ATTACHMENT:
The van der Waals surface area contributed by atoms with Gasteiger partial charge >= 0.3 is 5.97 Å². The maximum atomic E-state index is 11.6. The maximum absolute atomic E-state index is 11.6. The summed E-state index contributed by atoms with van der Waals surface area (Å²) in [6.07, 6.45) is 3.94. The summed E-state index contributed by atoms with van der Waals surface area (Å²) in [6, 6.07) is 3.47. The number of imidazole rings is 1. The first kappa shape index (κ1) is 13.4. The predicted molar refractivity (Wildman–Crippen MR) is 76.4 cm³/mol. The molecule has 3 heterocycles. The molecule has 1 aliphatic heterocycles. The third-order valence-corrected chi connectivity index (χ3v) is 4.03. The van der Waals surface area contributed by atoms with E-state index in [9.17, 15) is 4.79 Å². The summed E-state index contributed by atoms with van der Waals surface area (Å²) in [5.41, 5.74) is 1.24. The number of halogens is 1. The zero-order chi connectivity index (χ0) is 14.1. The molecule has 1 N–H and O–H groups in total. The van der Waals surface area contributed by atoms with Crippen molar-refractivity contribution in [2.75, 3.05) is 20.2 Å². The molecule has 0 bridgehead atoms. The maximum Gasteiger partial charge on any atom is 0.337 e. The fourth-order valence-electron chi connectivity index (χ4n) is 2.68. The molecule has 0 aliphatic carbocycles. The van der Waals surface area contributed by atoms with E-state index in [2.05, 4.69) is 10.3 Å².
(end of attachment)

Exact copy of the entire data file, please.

The van der Waals surface area contributed by atoms with Gasteiger partial charge >= 0.3 is 5.97 Å². The maximum atomic E-state index is 11.6. The maximum absolute atomic E-state index is 11.6. The summed E-state index contributed by atoms with van der Waals surface area (Å²) in [6.07, 6.45) is 3.94. The summed E-state index contributed by atoms with van der Waals surface area (Å²) in [6, 6.07) is 3.47. The number of imidazole rings is 1. The first kappa shape index (κ1) is 13.4. The predicted molar refractivity (Wildman–Crippen MR) is 76.4 cm³/mol. The molecule has 3 heterocycles. The molecule has 1 aliphatic heterocycles. The third-order valence-corrected chi connectivity index (χ3v) is 4.03. The van der Waals surface area contributed by atoms with E-state index in [9.17, 15) is 4.79 Å². The summed E-state index contributed by atoms with van der Waals surface area (Å²) in [5.41, 5.74) is 1.24. The number of halogens is 1. The zero-order chi connectivity index (χ0) is 14.1. The molecule has 1 N–H and O–H groups in total. The van der Waals surface area contributed by atoms with Crippen molar-refractivity contribution in [2.75, 3.05) is 20.2 Å². The molecule has 0 bridgehead atoms. The maximum Gasteiger partial charge on any atom is 0.337 e. The fourth-order valence-electron chi connectivity index (χ4n) is 2.68. The molecule has 0 aliphatic carbocycles. The van der Waals surface area contributed by atoms with E-state index in [2.05, 4.69) is 10.3 Å².